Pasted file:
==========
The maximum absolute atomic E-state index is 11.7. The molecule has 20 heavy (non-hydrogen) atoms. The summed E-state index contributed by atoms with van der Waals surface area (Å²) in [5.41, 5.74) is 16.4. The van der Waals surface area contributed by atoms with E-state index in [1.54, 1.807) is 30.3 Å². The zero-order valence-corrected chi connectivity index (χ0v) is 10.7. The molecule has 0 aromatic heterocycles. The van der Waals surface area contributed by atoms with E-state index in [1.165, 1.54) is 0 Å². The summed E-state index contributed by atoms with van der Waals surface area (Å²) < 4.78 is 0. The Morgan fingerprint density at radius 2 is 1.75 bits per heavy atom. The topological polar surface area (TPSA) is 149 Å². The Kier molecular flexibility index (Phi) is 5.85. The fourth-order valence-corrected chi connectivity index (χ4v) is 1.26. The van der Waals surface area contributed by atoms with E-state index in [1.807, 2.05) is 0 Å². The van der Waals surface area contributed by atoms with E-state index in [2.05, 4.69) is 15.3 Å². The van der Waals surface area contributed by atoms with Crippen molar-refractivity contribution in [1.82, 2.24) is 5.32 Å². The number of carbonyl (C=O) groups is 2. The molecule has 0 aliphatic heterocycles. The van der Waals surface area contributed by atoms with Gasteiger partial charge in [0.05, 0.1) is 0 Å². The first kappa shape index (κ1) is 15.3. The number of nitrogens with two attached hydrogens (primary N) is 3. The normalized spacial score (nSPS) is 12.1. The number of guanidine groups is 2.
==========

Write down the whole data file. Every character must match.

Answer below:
The maximum absolute atomic E-state index is 11.7. The molecule has 20 heavy (non-hydrogen) atoms. The summed E-state index contributed by atoms with van der Waals surface area (Å²) in [5.41, 5.74) is 16.4. The van der Waals surface area contributed by atoms with E-state index in [1.54, 1.807) is 30.3 Å². The zero-order valence-corrected chi connectivity index (χ0v) is 10.7. The molecule has 0 aromatic heterocycles. The van der Waals surface area contributed by atoms with E-state index in [1.165, 1.54) is 0 Å². The summed E-state index contributed by atoms with van der Waals surface area (Å²) < 4.78 is 0. The Morgan fingerprint density at radius 2 is 1.75 bits per heavy atom. The topological polar surface area (TPSA) is 149 Å². The Kier molecular flexibility index (Phi) is 5.85. The fourth-order valence-corrected chi connectivity index (χ4v) is 1.26. The van der Waals surface area contributed by atoms with E-state index in [1.807, 2.05) is 0 Å². The van der Waals surface area contributed by atoms with E-state index in [2.05, 4.69) is 15.3 Å². The van der Waals surface area contributed by atoms with Crippen molar-refractivity contribution in [1.82, 2.24) is 5.32 Å². The number of carbonyl (C=O) groups is 2. The molecule has 0 aliphatic heterocycles. The van der Waals surface area contributed by atoms with Gasteiger partial charge in [0.05, 0.1) is 0 Å². The first kappa shape index (κ1) is 15.3. The number of nitrogens with two attached hydrogens (primary N) is 3. The normalized spacial score (nSPS) is 12.1. The number of guanidine groups is 2.